and free DNA into a patient’s blood. Researchers have
shown in clinical trials that it is possible to use a blood
sample, or liquid biopsy, rather than a traditional tissue
biopsy, to obtain material that can be analyzed to provide
information about the genomic alterations in a patient’s
cancer. Liquid biopsies have the potential to transform
patient care across the clinical cancer care continuum.
The revolution in cancer diagnosis and monitoring began
in June 2016, when the FDA approved the first liquid biopsy
companion diagnostic test for identifying whether or not
a patient with metastatic NSCLC is eligible for treatment
with the EGFR-targeted therapeutic erlotinib. The cobas
EGFR Mutation Test v2 was already approved by the FDA
for testing tumor tissue samples obtained by a traditional
biopsy. The new approval allows the test to be used to
analyze plasma, the colorless liquid component of blood.
Triggering Leukemia Cell Death
CLL is the second most common type of leukemia diagnosed
in the United States, with almost 19,000 new cases projected
to be diagnosed in 2016 ( 3). Tremendous progress has been
made against CLL in the past 2 years, with several new
molecularly targeted therapeutics approved by the FDA for
treating patients with the disease, like David Rampe [who
was featured in the AACR Cancer Progress Report 2014 ( 1)].
Although the new therapeutics benefit many patients with
CLL, not all patients have a response to these treatments.
Moreover, many patients whose CLL initially responds
eventually have disease progression. Patients who have
CLL characterized by a genetic mutation called the 17p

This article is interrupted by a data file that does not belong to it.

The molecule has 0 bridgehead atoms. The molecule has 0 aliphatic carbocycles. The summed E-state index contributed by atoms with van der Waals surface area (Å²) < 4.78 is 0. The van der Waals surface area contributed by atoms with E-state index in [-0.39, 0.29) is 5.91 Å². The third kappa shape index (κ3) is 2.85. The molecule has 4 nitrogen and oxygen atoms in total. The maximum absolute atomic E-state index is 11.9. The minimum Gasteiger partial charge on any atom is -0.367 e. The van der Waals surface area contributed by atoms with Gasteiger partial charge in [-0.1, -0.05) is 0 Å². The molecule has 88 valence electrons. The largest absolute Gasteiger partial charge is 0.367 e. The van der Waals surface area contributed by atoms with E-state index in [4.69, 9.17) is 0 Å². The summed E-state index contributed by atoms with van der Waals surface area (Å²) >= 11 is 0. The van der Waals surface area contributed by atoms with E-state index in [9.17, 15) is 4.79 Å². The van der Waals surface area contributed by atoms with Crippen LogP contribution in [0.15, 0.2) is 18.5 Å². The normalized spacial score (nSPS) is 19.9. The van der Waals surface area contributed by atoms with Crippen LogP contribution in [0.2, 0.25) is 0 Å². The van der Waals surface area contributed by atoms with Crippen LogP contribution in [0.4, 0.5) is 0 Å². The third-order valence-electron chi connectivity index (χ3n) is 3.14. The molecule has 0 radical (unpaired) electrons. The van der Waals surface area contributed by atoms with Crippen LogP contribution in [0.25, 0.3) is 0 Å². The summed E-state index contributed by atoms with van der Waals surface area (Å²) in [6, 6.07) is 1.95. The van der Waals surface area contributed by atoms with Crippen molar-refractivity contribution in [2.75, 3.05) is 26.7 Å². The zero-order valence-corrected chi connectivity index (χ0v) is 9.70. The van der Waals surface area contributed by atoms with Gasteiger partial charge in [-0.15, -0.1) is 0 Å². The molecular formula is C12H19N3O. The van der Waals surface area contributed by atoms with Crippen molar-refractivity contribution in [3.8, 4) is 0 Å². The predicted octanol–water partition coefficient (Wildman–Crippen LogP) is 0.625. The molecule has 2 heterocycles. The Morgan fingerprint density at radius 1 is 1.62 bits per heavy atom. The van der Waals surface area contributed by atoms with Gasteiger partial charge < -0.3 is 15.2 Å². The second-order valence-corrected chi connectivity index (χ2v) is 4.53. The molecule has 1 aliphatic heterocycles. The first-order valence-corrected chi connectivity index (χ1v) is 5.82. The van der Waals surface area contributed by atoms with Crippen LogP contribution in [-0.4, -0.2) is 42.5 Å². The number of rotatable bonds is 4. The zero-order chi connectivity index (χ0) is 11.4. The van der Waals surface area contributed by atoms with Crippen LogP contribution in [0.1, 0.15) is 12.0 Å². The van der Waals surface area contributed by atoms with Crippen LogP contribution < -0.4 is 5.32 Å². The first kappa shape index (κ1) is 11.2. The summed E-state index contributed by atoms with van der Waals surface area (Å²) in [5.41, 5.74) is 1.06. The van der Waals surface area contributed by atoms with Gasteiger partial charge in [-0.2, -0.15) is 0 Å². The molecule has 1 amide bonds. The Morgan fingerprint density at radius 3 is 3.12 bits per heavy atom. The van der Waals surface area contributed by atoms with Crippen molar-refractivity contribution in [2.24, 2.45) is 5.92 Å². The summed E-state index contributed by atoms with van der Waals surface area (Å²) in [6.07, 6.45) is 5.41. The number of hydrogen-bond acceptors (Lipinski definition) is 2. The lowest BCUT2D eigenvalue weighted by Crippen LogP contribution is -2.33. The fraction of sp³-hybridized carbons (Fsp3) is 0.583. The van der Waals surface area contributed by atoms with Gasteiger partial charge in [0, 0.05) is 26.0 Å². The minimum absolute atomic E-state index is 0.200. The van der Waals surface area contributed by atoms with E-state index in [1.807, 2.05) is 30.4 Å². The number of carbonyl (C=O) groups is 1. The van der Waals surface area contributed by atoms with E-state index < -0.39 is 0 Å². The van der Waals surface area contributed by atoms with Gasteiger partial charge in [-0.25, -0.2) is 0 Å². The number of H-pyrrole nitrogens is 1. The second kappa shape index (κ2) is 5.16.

deletion are particularly prone to poor outcomes.
In April 2016, the FDA approved the molecularly targeted
therapeutic venetoclax (Venclexta) for treating CLL shown
to have a 17p deletion with the Vysis CLL FISH Probe Kit
companion diagnostic. This approval provided ne w hope
to patients like Brian Parkinson (see p. 76).
CUTTING CANCER’S LIFELINE FIGURE 14
Venetoclax (Venclexta) is a molecularly targeted therapeutic
that works by blocking the protein BCL2, which promotes
cell survival by preventing cells from undergoing a natural
self-destruct process called apoptosis. It is currently the
only anticancer therapeutic of its kind to be approved by
the U.S. Food and Drug Administration (FDA). Many years
of basic, translational, and clinical research underpinned the
development of venetoclax. The term apoptosis was first coined
in 1975. A decade later, researchers discovered BCL2 and then
went on to show that its function was to prevent apoptosis.
The development of the first BCL2-targeted therapeutic to
enter clinical trials, navitoclax, was hampered by the fact that it
causes platelet death, which limits the dose that can be given.
Venetoclax was approved for treating patients with chronic
lymphocytic leukemia (CLL) shown to have a 17p deletion with
the Vysis CLL FISH Probe Kit companion diagnostic in April 2016.
1975 1985 1988 1992 2000 2006 2007 2011 2016
BCL2 shown to
found to be
in CLL cells.
defined as a
hallmark of cancer.
to kill platelets;
a dose-limiting effect.
enters phase I
clinical trials. FDA approves
to treat CLL with
a 17p deletion.
trials for various